Recovering from a cardiac event or severe heart disease can be a long and challenging process. It may be that you do not have sufficient support available at home to help you manage as you return to daily life. In those cases, it may be advisable to consider inpatient care.
Typically, insurance companies will only cover inpatient rehab if you can demonstrate the need for round-the-clock medical care. If you are recovering from a heart attack, major cardiac event, or recovering from heart surgery, you are likely to be eligible for inpatient rehabilitation, but you will need to discuss this with your insurance provider. If your medical documentation shows that a less intensive form of rehabilitation would be more appropriate for your needs, then outpatient rehab may be the only option available to you.
What are the Benefits of Inpatient Cardiac Rehab?
Inpatient cardiac rehab has been proven to have major benefits for cardiac patients, including:
1. A Longer Life and Lower Risk of Rehospitalization
The American College of Cardiologists reports that cardiac rehabilitation improves your chances of recovery from heart disease and makes it less likely that you will experience further heart problems in the future. Rehab also reduces your risk of ending up back in the hospital and lowers mortality rates.
2. Increased Physical Fitness and Mobility
Inpatient cardiac rehab enables you to return to daily activities, such as walking, housework, or climbing stairs, gently and safely. Your physical and occupational therapists will make sure that you follow a supervised exercise program that only progresses when you’re ready, ensuring that you increase your physical fitness, stamina, stability, and muscle strength without exacerbating your heart condition.
3. Better Understanding of a Heart-Healthy Lifestyle
All inpatient cardiac rehab programs include extensive counseling, training, and education on how to improve your lifestyle to support your recovery. As an inpatient, you’ll receive comprehensive training from a full team of rehab professionals on everything from diet to exercise to stress management. You’ll also have the time and space to make the changes you need to make, such as quitting smoking, before you return to the stresses of daily life.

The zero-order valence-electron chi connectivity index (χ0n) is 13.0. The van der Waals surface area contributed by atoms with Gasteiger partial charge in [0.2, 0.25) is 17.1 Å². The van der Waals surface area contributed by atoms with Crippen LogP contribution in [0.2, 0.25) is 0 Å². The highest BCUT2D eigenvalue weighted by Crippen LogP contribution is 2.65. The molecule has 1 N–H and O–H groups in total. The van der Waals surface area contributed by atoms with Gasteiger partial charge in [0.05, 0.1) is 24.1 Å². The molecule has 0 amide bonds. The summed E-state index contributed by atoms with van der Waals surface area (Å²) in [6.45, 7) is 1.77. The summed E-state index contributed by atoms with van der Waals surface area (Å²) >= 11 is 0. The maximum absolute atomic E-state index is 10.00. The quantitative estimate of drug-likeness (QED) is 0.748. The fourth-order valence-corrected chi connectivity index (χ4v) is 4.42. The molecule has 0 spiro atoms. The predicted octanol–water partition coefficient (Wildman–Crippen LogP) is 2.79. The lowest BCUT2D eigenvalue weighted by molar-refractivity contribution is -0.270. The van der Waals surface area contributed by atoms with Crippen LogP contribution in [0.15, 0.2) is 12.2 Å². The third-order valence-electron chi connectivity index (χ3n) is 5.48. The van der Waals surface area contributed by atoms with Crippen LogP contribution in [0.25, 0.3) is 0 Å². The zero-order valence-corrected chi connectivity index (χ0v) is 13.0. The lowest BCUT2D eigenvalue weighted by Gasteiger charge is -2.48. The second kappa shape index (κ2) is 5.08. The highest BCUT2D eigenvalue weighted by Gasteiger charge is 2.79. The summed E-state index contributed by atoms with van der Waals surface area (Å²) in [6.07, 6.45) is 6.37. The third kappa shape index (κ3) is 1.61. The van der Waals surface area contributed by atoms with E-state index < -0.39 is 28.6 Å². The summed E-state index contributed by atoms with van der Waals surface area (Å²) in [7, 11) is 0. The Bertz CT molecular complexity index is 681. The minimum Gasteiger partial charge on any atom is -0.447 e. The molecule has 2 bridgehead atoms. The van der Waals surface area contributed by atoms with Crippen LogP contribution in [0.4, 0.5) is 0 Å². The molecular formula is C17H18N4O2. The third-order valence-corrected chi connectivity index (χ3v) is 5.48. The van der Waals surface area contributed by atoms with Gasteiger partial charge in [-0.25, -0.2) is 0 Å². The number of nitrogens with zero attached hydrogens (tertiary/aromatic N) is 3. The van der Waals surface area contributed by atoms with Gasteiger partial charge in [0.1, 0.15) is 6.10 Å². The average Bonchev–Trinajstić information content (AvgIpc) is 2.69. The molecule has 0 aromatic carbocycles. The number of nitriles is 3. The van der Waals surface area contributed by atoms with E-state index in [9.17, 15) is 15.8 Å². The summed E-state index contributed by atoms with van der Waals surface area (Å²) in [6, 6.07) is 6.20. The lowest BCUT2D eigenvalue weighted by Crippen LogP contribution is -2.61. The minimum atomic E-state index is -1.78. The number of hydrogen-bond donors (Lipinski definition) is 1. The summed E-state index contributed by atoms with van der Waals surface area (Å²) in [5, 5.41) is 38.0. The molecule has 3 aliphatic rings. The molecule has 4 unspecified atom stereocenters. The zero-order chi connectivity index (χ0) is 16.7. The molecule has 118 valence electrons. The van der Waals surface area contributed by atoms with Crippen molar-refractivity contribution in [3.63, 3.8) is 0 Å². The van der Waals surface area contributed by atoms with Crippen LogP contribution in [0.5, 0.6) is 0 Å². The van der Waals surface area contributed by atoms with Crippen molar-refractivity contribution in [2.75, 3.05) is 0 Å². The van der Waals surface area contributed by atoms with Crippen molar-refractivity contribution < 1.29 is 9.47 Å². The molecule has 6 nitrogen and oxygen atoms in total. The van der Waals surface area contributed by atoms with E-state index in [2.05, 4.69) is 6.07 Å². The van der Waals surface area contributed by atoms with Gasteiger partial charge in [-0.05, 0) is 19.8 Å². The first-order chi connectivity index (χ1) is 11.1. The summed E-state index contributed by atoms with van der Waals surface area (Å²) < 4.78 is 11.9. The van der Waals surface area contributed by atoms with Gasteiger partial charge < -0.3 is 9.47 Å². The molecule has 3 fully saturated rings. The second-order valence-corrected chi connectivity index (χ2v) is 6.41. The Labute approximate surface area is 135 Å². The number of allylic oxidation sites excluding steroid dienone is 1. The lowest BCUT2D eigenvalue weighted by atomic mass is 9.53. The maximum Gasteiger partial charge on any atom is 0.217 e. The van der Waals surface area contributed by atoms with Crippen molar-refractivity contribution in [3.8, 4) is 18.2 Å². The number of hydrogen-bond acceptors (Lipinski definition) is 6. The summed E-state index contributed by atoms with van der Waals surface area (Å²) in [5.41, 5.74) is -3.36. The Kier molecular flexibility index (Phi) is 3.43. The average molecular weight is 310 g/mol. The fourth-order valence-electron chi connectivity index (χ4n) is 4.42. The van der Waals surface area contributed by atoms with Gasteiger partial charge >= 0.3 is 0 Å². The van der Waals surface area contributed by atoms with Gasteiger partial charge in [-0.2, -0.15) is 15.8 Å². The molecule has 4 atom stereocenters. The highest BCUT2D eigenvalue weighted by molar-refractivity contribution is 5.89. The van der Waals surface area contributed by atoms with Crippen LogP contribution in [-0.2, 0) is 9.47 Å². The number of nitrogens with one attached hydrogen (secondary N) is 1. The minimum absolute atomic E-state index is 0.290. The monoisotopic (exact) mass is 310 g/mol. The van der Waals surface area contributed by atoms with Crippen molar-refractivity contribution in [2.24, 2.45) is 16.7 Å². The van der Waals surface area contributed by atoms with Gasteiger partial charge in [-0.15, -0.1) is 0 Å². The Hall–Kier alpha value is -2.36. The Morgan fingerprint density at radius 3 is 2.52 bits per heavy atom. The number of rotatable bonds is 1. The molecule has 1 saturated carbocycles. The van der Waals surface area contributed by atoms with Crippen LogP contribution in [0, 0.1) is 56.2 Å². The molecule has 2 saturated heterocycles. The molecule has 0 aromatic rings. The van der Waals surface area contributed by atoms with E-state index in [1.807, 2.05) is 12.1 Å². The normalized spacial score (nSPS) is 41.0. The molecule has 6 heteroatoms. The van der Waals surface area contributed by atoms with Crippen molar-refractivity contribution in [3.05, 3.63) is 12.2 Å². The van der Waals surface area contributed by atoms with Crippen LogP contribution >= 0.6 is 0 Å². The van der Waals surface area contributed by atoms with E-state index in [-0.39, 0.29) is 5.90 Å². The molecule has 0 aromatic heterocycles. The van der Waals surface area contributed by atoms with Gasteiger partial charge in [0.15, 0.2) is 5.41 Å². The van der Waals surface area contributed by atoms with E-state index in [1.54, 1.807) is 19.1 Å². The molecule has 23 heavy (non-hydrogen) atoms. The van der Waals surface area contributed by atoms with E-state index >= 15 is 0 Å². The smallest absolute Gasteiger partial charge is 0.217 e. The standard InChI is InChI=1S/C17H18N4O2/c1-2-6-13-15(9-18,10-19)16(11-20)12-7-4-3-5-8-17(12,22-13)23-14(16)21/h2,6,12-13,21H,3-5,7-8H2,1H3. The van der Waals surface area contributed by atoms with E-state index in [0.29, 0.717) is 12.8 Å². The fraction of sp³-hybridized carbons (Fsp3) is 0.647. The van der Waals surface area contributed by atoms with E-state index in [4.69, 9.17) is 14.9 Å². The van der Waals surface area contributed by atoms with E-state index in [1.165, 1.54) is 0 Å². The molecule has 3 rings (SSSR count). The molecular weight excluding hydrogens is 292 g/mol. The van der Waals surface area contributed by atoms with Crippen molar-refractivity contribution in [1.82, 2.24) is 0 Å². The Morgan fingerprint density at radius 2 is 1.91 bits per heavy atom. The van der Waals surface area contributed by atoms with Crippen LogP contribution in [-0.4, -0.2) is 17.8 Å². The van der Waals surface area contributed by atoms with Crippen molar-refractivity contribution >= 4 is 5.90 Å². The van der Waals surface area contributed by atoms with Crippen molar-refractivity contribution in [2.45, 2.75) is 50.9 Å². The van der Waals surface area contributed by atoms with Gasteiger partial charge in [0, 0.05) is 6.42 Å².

4. A Better Quality of Life
According to the CDC, cardiac rehab has been proven to increase patient’s “functional status” (i.e., how easily they can perform daily tasks and activities), as well as boosting their quality of life, mood, and medication adherence. As an inpatient, you’ll have 24-hour access to a team of rehab professionals while you recover. They will be able to reassure you about your condition, support your recovery, and help you to manage any resulting anxiety or depression. Inpatient cardiac rehab provides a nurturing environment in which to adjust psychologically to your condition as well as manage and reduce your symptoms. As a result, you’re likely to feel better emotionally, as well as physically.
5. Guidance on Returning to Daily Life
If you’ve experienced a heart attack or other serious cardiac event, it may be challenging to return to your everyday routine, and particularly head back to work. During inpatient rehab, your rehab team can help guide you through any changes you should make at your workplace or in the home, advise on modifications you might need to your job or environment, and help you prepare physically and mentally for the realities of daily life.